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Planning Your Trip Well

Dave Berman

Last year, we completed a massive project, Action Platform, which our CTO, John Lee, describes here. Needless to say, we consider this project to be a huge success. One reason for that is alluded to in John's third Lesson from his post: "Plan Your Trip Well". He discusses the importance of milestones, which are really a component of a more important process: Estimation. Estimating large software development projects is hard, but necessary. 

Because estimation is hard, people tend to avoid it. Sometimes organizations that practice Scrum use it as an excuse to not estimate more than a sprint in advance. That approach doesn't work very well for many business stakeholders, and it certainly doesn't work for projects of a large magnitude  that cross teams. Stakeholders want to know when you can reasonably expect to deliver something. Some organizations attempt very rough estimation at the beginning of a project, but I often find those efforts to be somewhat meaningless and possibly inaccurate. Early estimates are often worthless not only because the scope frequently changes after the initial rough estimate is given, but also because if you only take five minutes to estimate something that takes longer than five minutes to describe, you've already lost the battle.

This is a good time to take a break and read this article: The Cone of Uncertainty. The gist of the article is that it is difficult to estimate accurately how long software projects will take before you start them, because they have inherent variability. The only way to reduce the uncertainly of the estimates is to start reducing the number of variables, which can most effectively be done by actually starting on the project itself. As the project moves toward completion, the variability of the estimates narrows, hence the "cone". This fact drives the need for the iterative planning and estimation process I outline herein. (I should point out that I think the cone is too balanced - it should probably be more heavily skewed to the underestimating side of things.)

A key point of the "Cone of Uncertainty" article is that you can't get good estimates without moving toward the right on the cone. In order to do that, I recommend an ongoing estimation and refinement process that is a give-and-take between product and engineering. It needs to be an iterative process, and there needs to be trust between the two parties. Product managers need to understand that these are just estimates, and are often going to be subject to change. Engineers need to be as honest as possible with themselves and with their estimates, and not pad things unnecessarily. They also need to accept that the earlier they receive requirements, the more likely those requirements are to change. And both parties need to be extremely proactive about anything that might affect the milestones and attempt to keep them updated, whether those things are scope changes by product or new discoveries by engineering.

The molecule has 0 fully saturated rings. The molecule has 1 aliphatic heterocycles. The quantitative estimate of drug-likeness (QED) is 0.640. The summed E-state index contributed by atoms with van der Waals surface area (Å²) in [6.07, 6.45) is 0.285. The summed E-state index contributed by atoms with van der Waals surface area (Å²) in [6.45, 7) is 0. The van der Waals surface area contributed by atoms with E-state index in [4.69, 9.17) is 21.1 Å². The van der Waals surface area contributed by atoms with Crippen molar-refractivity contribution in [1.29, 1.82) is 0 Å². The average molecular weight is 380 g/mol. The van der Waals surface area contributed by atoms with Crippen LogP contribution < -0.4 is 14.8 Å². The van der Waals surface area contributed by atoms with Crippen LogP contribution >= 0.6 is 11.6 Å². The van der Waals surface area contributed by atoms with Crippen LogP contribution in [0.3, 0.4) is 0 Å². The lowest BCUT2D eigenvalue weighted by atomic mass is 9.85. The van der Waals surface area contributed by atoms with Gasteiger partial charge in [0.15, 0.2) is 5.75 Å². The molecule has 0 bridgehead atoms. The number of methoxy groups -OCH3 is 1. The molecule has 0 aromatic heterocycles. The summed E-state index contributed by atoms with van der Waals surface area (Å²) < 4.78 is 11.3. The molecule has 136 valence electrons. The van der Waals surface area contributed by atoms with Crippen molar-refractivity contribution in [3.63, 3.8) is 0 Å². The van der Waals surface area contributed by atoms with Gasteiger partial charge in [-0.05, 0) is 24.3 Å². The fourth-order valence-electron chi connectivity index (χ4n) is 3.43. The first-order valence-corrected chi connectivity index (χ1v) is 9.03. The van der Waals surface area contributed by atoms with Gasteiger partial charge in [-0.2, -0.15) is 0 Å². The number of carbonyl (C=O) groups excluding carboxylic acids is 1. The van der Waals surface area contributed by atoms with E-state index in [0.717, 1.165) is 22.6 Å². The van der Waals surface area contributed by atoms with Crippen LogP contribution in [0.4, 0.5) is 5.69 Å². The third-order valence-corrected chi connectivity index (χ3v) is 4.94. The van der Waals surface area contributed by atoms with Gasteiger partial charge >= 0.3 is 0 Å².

This table outlines the process that we used to plan long, cross-team components of the Action Platform project:

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Without this process, I don't believe Action Platform would be seen nearly as successfully as it is.

It may well have been completed, but the milestone process provided both key visibility for stakeholders and an important roadmap for developers. For large projects, it's clear that the more time you invest in estimating, the further to the right you get on the Cone of Uncertainty. Frequent communication with product is a must. it's useful to keep Scrum practices in mind (ship early; first things first - meaning asking "is this really MVP?"), but having the big picture can help your plan your trip well.